Building a startup remains a dream for many. After all, who can deny the appeal of working for oneself while shaking up the marketplace?
If all goes well, it is reasonable to expect that the business will far outlast the life of its creator. Thus, it is vital to have an estate plan that addresses corporate continuance.
Keeping taxes low
Paying as little as possible in taxes is a popular business tactic. This pursuit goes on even after the individual in charge passes away. Tax break Section 303 allows estates to redeem stocks at a favorable tax rate. Section 6166 grants significant tax deferrals that can keep operations afloat. Such advantages are well worth exploring.
Owning life insurance
Surviving partners often want to scoop up the remaining shares. The reason is that it prevents someone else from swooping in and instituting changes. To do this, they take out life insurance policies on one another, naming themselves as beneficiaries. The money is then available to buy out everything when the need arises. While this may seem unorthodox, it is a typical business practice.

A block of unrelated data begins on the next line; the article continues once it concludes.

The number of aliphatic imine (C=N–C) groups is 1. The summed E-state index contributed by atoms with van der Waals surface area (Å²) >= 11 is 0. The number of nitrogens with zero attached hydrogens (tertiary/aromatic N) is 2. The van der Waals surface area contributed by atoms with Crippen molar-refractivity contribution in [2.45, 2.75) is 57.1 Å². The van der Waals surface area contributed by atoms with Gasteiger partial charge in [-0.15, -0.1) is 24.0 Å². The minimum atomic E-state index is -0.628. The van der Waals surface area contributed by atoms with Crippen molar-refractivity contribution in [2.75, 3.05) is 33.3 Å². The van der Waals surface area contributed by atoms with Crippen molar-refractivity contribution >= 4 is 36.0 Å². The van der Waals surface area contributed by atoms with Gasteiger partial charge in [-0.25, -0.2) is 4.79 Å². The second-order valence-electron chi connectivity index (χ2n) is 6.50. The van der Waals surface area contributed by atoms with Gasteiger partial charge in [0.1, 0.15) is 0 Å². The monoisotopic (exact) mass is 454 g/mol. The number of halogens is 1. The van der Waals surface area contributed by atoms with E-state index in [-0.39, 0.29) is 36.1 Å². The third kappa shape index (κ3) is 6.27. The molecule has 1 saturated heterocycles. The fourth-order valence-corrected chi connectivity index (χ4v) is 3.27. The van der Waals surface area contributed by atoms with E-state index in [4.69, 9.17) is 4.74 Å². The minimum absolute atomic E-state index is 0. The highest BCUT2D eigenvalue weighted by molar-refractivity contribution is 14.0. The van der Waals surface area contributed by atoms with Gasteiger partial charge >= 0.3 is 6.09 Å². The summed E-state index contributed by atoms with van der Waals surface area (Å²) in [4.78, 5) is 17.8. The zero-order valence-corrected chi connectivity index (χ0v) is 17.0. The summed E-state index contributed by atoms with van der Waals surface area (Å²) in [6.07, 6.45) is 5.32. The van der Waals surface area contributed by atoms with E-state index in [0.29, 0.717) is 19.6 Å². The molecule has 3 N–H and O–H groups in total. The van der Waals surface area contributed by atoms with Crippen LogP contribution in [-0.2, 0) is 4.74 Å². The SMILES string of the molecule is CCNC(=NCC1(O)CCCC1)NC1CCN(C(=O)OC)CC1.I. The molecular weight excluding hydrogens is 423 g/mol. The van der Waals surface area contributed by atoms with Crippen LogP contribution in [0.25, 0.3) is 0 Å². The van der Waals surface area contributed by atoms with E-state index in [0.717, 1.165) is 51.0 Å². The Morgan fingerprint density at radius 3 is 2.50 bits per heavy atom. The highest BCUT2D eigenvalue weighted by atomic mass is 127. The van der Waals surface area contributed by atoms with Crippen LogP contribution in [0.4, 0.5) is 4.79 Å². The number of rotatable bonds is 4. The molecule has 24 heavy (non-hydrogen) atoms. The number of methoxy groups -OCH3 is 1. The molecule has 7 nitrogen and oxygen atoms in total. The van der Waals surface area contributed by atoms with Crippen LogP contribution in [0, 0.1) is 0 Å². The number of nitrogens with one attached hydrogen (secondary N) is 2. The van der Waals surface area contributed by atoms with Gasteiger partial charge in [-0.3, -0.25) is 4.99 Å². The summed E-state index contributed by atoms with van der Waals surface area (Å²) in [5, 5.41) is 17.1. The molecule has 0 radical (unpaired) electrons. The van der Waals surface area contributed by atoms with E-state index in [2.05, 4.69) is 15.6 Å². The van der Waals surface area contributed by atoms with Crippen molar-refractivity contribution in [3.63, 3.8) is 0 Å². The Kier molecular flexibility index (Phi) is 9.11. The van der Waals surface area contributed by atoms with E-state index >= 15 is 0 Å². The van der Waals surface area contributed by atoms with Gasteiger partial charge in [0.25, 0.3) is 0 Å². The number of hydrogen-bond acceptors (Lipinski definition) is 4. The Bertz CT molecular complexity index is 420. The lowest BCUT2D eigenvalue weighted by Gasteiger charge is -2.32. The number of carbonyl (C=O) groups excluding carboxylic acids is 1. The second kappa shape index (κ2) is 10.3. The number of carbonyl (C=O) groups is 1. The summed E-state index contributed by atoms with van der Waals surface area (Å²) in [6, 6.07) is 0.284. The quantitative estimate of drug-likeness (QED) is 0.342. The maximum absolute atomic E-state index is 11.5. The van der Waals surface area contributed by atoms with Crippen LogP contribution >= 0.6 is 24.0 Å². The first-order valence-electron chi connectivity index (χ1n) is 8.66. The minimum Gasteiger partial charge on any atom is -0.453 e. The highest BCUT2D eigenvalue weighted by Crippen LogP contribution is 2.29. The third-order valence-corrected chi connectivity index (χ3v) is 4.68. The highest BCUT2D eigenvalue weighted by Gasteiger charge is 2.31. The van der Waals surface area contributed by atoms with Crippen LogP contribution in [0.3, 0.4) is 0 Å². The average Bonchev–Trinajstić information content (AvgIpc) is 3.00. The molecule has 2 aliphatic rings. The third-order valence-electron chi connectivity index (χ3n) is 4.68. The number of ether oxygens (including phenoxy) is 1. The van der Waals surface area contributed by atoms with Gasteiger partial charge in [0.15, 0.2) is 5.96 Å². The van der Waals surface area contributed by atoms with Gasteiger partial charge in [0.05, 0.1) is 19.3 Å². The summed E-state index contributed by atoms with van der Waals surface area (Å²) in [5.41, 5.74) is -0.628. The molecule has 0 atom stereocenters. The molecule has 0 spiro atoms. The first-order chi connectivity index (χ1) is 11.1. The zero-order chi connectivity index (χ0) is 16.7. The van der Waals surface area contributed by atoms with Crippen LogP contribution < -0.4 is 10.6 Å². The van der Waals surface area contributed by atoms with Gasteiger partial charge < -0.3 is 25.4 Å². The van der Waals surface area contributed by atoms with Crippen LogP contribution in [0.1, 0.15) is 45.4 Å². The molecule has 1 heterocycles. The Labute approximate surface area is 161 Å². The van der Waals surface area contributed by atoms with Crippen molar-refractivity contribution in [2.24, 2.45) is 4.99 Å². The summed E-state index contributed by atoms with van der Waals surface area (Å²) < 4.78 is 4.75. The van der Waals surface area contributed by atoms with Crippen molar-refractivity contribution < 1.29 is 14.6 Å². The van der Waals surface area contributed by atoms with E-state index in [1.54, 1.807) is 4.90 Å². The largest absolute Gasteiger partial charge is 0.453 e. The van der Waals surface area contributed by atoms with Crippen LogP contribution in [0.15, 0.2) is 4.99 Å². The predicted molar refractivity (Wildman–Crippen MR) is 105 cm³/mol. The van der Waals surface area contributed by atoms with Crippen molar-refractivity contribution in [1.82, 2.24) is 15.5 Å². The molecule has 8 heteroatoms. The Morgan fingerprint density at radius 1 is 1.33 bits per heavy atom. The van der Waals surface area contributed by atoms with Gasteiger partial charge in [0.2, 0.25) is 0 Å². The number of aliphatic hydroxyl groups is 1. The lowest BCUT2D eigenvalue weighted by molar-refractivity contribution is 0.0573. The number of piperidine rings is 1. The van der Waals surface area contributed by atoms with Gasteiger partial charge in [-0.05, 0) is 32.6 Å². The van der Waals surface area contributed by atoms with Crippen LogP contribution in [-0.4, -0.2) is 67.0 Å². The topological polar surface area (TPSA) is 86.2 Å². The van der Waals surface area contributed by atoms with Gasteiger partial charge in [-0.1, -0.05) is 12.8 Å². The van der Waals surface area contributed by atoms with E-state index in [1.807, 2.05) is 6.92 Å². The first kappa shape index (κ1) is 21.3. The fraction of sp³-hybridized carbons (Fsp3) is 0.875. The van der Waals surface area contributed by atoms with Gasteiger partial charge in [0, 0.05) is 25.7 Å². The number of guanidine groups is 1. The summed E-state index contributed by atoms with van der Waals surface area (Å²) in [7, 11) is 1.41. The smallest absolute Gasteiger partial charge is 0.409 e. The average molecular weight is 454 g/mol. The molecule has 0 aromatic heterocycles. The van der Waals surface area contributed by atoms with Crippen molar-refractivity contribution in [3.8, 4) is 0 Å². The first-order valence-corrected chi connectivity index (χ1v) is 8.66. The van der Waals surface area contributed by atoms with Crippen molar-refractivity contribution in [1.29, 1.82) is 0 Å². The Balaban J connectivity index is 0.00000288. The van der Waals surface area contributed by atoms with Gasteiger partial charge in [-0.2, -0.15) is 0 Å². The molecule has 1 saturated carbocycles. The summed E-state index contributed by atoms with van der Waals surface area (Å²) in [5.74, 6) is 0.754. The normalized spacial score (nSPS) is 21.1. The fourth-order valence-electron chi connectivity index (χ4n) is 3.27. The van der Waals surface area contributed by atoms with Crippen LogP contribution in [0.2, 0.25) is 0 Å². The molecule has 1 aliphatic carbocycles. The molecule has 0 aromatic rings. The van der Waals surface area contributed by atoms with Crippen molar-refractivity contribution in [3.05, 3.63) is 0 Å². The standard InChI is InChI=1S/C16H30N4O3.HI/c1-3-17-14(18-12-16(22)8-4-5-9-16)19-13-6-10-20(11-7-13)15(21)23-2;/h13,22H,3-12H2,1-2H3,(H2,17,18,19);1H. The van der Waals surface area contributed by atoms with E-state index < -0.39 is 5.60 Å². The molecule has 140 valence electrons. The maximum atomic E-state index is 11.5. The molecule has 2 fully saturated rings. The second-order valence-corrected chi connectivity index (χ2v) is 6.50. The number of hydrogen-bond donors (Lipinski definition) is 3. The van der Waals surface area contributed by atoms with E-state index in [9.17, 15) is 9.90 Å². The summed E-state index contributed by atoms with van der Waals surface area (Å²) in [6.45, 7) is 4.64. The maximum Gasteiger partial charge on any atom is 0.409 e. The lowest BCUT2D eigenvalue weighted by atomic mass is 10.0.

Anticipating a successor
Many entrepreneurs want to pass their corporate creations down to a specific heir. Preparation is necessary to make sure the transition happens smoothly. Successors must receive explicit instructions on how the venture should run. Putting directives into an official document minimizes interpersonal conflicts and keeps everything fair.
Estate planning is not just for private wealth holders but also corporate leaders. Those in charge of any business should do their due diligence and prepare for the future.